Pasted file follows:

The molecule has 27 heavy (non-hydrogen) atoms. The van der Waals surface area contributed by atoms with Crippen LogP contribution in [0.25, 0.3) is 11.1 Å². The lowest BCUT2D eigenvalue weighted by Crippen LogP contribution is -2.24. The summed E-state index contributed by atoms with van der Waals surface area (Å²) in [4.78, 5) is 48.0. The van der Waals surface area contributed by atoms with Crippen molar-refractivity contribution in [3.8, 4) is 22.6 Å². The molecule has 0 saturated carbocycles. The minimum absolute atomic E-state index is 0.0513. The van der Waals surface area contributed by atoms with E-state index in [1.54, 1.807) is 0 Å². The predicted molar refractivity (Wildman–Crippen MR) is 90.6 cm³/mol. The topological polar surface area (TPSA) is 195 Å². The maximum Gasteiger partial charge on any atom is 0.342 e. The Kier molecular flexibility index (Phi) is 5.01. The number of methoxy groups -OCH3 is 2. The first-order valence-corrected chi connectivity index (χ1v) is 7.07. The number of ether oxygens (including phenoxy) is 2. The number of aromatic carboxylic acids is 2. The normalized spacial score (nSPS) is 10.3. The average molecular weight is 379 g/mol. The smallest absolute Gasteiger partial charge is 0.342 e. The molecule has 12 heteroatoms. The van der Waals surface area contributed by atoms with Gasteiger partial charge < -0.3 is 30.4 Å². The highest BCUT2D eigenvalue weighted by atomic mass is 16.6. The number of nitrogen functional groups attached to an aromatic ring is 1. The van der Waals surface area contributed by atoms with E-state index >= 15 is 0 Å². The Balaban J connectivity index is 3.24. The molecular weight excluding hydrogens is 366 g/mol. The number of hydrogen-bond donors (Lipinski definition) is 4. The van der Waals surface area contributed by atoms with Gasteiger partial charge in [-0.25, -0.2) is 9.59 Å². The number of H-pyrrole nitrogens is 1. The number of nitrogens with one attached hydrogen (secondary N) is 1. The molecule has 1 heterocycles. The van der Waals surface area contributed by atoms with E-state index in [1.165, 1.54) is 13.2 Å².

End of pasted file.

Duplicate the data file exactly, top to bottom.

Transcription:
The molecule has 27 heavy (non-hydrogen) atoms. The van der Waals surface area contributed by atoms with Crippen LogP contribution in [0.25, 0.3) is 11.1 Å². The lowest BCUT2D eigenvalue weighted by Crippen LogP contribution is -2.24. The summed E-state index contributed by atoms with van der Waals surface area (Å²) in [4.78, 5) is 48.0. The van der Waals surface area contributed by atoms with Crippen molar-refractivity contribution in [3.8, 4) is 22.6 Å². The molecule has 0 saturated carbocycles. The minimum absolute atomic E-state index is 0.0513. The van der Waals surface area contributed by atoms with E-state index in [1.54, 1.807) is 0 Å². The predicted molar refractivity (Wildman–Crippen MR) is 90.6 cm³/mol. The topological polar surface area (TPSA) is 195 Å². The maximum Gasteiger partial charge on any atom is 0.342 e. The Kier molecular flexibility index (Phi) is 5.01. The number of methoxy groups -OCH3 is 2. The first-order valence-corrected chi connectivity index (χ1v) is 7.07. The number of ether oxygens (including phenoxy) is 2. The number of aromatic carboxylic acids is 2. The normalized spacial score (nSPS) is 10.3. The average molecular weight is 379 g/mol. The smallest absolute Gasteiger partial charge is 0.342 e. The molecule has 12 heteroatoms. The van der Waals surface area contributed by atoms with Gasteiger partial charge < -0.3 is 30.4 Å². The highest BCUT2D eigenvalue weighted by atomic mass is 16.6. The number of nitrogen functional groups attached to an aromatic ring is 1. The van der Waals surface area contributed by atoms with E-state index >= 15 is 0 Å². The Balaban J connectivity index is 3.24. The molecular weight excluding hydrogens is 366 g/mol. The number of hydrogen-bond donors (Lipinski definition) is 4. The van der Waals surface area contributed by atoms with Gasteiger partial charge in [-0.25, -0.2) is 9.59 Å². The number of H-pyrrole nitrogens is 1. The number of nitrogens with one attached hydrogen (secondary N) is 1. The molecule has 1 heterocycles. The van der Waals surface area contributed by atoms with E-state index in [1.165, 1.54) is 13.2 Å².